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By Sherwood Ross
I hear the lost children of Viet Nam singing
Here comes the endless stream of girl and boy singers
Dressed alike in white blouses with red neckerchiefs
Coming out of the mists, coming toward us,
Joyful and jubilant as if on parade,
Marching gaily into the tropical sunlight
Onto the imaginary strand of the Mekong Delta
Where the rivers of Fire and Memory converge,
In the place where echoes of a bygone century
Are transmuted into epiphany and Time has no dominion.
They sing children's songs in their angelic voices,
Their once terrified, innocent faces marked for death
Now filled with pulsing, sanctified breath,
Transformed by the charity of a loving afterlife.
Here, the half million babies born dead and disfigured,
Poisoned by Agent Orange and blown to bits by bombs
And burned alive by napalm
Are restored to life. Here they are greeted by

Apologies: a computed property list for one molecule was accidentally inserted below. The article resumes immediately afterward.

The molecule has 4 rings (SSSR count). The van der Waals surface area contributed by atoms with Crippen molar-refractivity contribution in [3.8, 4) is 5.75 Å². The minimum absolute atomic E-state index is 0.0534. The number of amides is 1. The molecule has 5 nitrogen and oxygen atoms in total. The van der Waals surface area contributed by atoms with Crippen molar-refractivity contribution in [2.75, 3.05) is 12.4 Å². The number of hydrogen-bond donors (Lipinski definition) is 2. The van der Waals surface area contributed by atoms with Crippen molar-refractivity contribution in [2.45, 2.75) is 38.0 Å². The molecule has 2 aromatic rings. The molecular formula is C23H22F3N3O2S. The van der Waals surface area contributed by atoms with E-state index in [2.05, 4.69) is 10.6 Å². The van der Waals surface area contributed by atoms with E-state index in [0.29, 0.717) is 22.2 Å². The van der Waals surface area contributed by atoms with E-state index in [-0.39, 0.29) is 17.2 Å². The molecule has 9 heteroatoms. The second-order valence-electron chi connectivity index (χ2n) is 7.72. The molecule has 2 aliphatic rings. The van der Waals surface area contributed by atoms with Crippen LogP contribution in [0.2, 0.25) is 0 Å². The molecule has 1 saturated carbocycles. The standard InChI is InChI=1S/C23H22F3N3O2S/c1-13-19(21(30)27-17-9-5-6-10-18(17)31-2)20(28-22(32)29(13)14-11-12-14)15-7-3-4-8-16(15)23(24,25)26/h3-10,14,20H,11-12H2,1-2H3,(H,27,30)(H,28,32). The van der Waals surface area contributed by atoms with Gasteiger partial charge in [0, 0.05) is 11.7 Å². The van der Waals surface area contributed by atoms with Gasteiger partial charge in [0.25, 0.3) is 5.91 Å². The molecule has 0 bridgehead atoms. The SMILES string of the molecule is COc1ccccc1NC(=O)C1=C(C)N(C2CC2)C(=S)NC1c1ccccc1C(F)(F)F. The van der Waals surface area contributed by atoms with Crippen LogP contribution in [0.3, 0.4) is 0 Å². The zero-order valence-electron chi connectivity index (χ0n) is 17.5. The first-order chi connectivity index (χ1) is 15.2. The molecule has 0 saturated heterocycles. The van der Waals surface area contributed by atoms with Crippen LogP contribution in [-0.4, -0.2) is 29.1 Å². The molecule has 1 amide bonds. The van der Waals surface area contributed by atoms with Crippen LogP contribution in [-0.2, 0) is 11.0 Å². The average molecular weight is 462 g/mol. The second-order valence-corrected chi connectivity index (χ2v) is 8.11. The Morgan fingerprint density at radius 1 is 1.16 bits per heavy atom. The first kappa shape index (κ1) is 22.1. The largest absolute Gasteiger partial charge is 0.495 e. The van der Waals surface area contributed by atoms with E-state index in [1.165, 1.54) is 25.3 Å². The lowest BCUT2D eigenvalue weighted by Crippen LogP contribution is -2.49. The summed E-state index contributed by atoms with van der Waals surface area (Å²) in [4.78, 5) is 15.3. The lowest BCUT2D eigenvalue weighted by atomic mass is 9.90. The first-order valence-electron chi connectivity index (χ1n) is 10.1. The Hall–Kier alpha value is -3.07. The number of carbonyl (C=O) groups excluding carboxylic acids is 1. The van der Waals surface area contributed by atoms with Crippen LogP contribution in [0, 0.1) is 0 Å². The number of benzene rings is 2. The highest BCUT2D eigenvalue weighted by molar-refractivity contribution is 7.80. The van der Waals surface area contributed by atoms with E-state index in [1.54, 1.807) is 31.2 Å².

The last two American men of conscience,
Senators Wayne Morse and Ernest Gruening
Who voted against the maddened mob of their colleagues
Clamoring for war, only to lose by a count of 98 to two.
Here, Gruening told me, "Sherwood, we will never live this war down,
Not in a hundred years, not in two hundred years."
The two American senators look uncomfortable in their pinstripe suits
In the sweltering, tropical sunlight of the reedy river
As the children crowd around them, having no fears,
Singing of forgiveness, singing "God Bless America,"
They reach out, hoping to touch the two forgotten men
Of peace and conscience, tugging at the senators' suit coats, praising them.
Begging for candies, the children are rewarded with chocolates,
In an endless supply, more numerous than all the bombs.